(2022) Wulandari, ErnaThesisChronic wounds are a major issue in public health. One of the contributing factors in the development of chronic wounds is bacterial infection, which is exacerbated by the presence of multidrug-resistant (MDR) bacteria. One approach to tackle wound infection is the use of non-antibiotic antimicrobials with rapid killing effect without inducing resistance. This thesis aims to investigate the application of antimicrobial polymers and iodine in the development of antimicrobial wound dressing platforms. Firstly, contact-active antimicrobial wound dressings were explored. An inert silk sponge was prepared as the substrate and functionalized with antimicrobial polymers on the surface via layer-by-layer assembly. Electrostatic interactions in the multilayer construct confined the antimicrobial polymers and prevented leaching. The sponge was able to suck bacteria into the porous network and kill them upon contact as evidenced by up to 4 log10 reduction against Gram-negative and Gram-positive bacteria. Additionally, the antimicrobial efficacy was found to be strongly affected by the construction of multilayer assembly. As the contact-active mechanism may reach saturation point on the surface, in the second approach, an antimicrobial platform with a release-killing mechanism was developed. Employing the ability of silk to self-assemble into a thin film, antimicrobial polymers were loaded in the silk matrix. The release of antimicrobial polymers correlated to polymer concentration, silk to polymer ratio, and film configuration. The efficacy of the films was demonstrated by 5 to 7 log10 reduction of planktonic and 3 to 7 log10 reduction of biofilm cells against Pseudomonas aeruginosa and Staphylococcus aureus, including MDR strains. Furthermore, the straightforward coating method was as effective on glass or cotton substrates. The third approach investigated the immobilization of iodine onto wound dressings for a sustained release system. The immobilization was facilitated by polyamide iodophors that were synthesized on the dressing via plasma polymerization of the gaseous amide monomers. The antimicrobial activity correlated strongly to the structure of the polyamide with the short and linear polymer recorded 4 log10 reduction against P. aeruginosa and 7 log10 reduction S. aureus, including a MDR strain. Overall, the immobilization of iodophors on wound dressings demonstrated a potential new approach in reducing bacteria proliferation in wounds.
(2023) Siddique, ArslanThesisEpidemic thunderstorm asthma (ETSA) outbreaks are triggered by airborne pollen allergens combined with thunderstorm activity. ETSA can affect anyone, as observed in the world’s largest ETSA event in Australia. Allergens from rye grass pollen affect the respiratory airways and the fundamental physicochemical causes, biochemical interactions, and the role of the thunderstorm in ETSA have been the source of much speculation. In this thesis, the physicochemical interactions of thunderstorm-derived reactive oxygen nitrogen species (RONS) and pollen-derived molecules are examined. It is hypothesised that RONS from the plasma-activated water (PAW) react with the airborne pollen allergens, exerting physicochemical changes to enhance allergenicity and subsequently causing ETSA. Simple biomimetic models are demonstrated, examining the key biointerfacial interactions and the influences of the conditions of plasma formation, pH, and temperature, employing advanced interface-sensitive techniques including QCM-D and neutron reflectometry. Firstly, cellulose-mucin interactions were analysed, mimicking the interactions between the walls of inhaled pollen (intine) and mucosa of the respiratory tract (mucin). Interaction with plasma-treated cellulose surfaces led to adsorption and conformational alterations to mucin, potentially indicating changes to the permeability of the mucosa. Secondly, the effect of PAW on the interactions between a model-allergen plant protein and lipid monolayers mimicking alveolar surfactant was studied. The protein took up RONS and PAW-treated protein showed stronger adsorption to the lipid monolayers, implying PAW-treatment enhances transport of the protein into lung tissue. Lastly, the effect of PAW on allergen penetration into epithelial bilayers was elucidated. Solid-supported model lipid bilayers were allowed to interact with model allergen and rye grass derived proteins to deduce the structural integrity of the membrane. PAW-treatment increased adsorption of the proteins to the lipid bilayers, and enabled the penetration into the membrane, corroborating the enhanced allergenicity of PAW-treated allergens. Overall, PAW was seen to enhance three relevant nonspecific biointerfacial interactions; these physicochemical studies complement extant in vitro cell studies in an effort to enable the development of effective monitoring platforms, diagnostics, and therapeutic interventions for the prevention and treatment of ETSA.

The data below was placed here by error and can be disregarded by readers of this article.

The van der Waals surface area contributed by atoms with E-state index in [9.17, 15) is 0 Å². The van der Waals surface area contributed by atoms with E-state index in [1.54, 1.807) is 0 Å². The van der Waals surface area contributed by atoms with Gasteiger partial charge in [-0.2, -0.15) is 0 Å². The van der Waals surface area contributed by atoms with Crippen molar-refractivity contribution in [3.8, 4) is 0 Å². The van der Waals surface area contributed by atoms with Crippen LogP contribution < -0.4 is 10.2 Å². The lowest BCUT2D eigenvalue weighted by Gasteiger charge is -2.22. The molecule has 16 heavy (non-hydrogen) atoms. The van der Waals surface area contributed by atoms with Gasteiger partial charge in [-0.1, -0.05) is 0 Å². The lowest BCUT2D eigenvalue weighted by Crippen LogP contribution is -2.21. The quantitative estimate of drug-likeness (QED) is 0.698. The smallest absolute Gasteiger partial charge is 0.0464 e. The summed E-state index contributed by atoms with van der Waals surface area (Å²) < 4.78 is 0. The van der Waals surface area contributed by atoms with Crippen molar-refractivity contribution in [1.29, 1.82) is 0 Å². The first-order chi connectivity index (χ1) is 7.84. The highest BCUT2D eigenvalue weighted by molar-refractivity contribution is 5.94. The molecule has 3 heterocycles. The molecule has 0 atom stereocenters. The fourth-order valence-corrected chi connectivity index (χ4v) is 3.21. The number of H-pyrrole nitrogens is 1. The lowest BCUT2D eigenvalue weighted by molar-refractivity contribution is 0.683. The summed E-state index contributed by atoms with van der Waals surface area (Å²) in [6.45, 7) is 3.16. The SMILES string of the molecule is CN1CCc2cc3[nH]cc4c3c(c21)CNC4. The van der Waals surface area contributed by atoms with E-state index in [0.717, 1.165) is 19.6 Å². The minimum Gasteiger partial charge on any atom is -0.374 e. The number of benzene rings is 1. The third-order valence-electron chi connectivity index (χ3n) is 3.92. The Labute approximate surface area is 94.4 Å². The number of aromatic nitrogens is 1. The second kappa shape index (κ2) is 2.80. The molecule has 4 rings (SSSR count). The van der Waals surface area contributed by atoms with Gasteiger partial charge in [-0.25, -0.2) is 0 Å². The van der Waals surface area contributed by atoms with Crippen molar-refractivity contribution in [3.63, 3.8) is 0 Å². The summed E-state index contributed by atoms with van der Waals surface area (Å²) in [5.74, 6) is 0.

Development of Innovative Ultra-Filtration Fibre Technologies for Waste-Water Treatment in Membrane Bio-Reactors (MBR)(2024) James, LeoThesisThe design of advanced hollow fibre ultrafiltration (UF) membrane technologies for use in wastewater treatment facilities has culminated from a combination of improvements in plant operation and optimising feed water interactions. With global demands in water quality increasing, this has placed increased pressure on MBR factories to develop high strength, anti-fouling fibre modules with improved permeabilities. The fabrication of such membranes, however, is restricted by the trade-off that exists between mechanical strength and filtration properties, as well as scalability concerns that arise when transitioning from laboratory trials to field testing of prototypes. This places increased importance on the need to establish a reliable formulation plan that addresses these trade-off limitations, in addition to furthering our understanding of membrane-foulant interactions. Modifications of polymer concentration will offer deeper insight into the role that polymer phase materials have on membrane formation and high strength performance. Further variations in pore-former content will provide a route towards optimising membrane surface porosity, translating into potential improvements in fibre permeability and anti-fouling propensity. Three different experimental approaches were implemented to assess the impact of fibre composition on membrane performance. These include (1) modifying the total concentration of poly(vinylidene fluoride) (PVDF) material, (2) tailoring the composition of PVDF material with distinct molecular weights, and (3) adjusting the proportion of poly(vinyl pyrrolidone) (PVP) and poly(ethylene glycol) (PEG) pore-forming additives. Microscopy techniques were used to document any structural changes across each formulation series, whilst porometer and tensile testing instruments were utilised to provide insight into membrane permeability and strength, respectively. Membranes formulated with elevated PVDF concentrations were found to exhibit improvements in mechanical integrity at the expense of reduced clean water fluxes. This was overcome by optimizing the incorporated PVDF molecular weight, which allowed for incremental boosts in toughness without adversely affecting permeability. Testing also revealed that fibres formed with higher concentrations of pore-forming agents, most notably PEG material, were found to be more permeable. Feedwater filtration cycling was implemented to provide insight into the relative fouling behaviour of membranes formed via these three approaches. Changes in resistance were found to be primarily dictated by membrane pore size, with intermediary pore size distributions being desirable targets for balancing out the effects of short- and long-term filtration. By tracing these trends in fouling propensity back to underlying fibre compositions, this study reinforces the importance of adjusting polymer formulations for achieving high strength, anti-fouling membranes. This study also acknowledges the limitations that exist in comparing laboratory-scale filtration data of fibre samples to prototype field testing of full-scale modules. Addressing these drawbacks through an analysis of feedwater conditions used in research and industry allows us to reach an informed decision on selecting appropriate formulations in the design of innovative membrane technologies.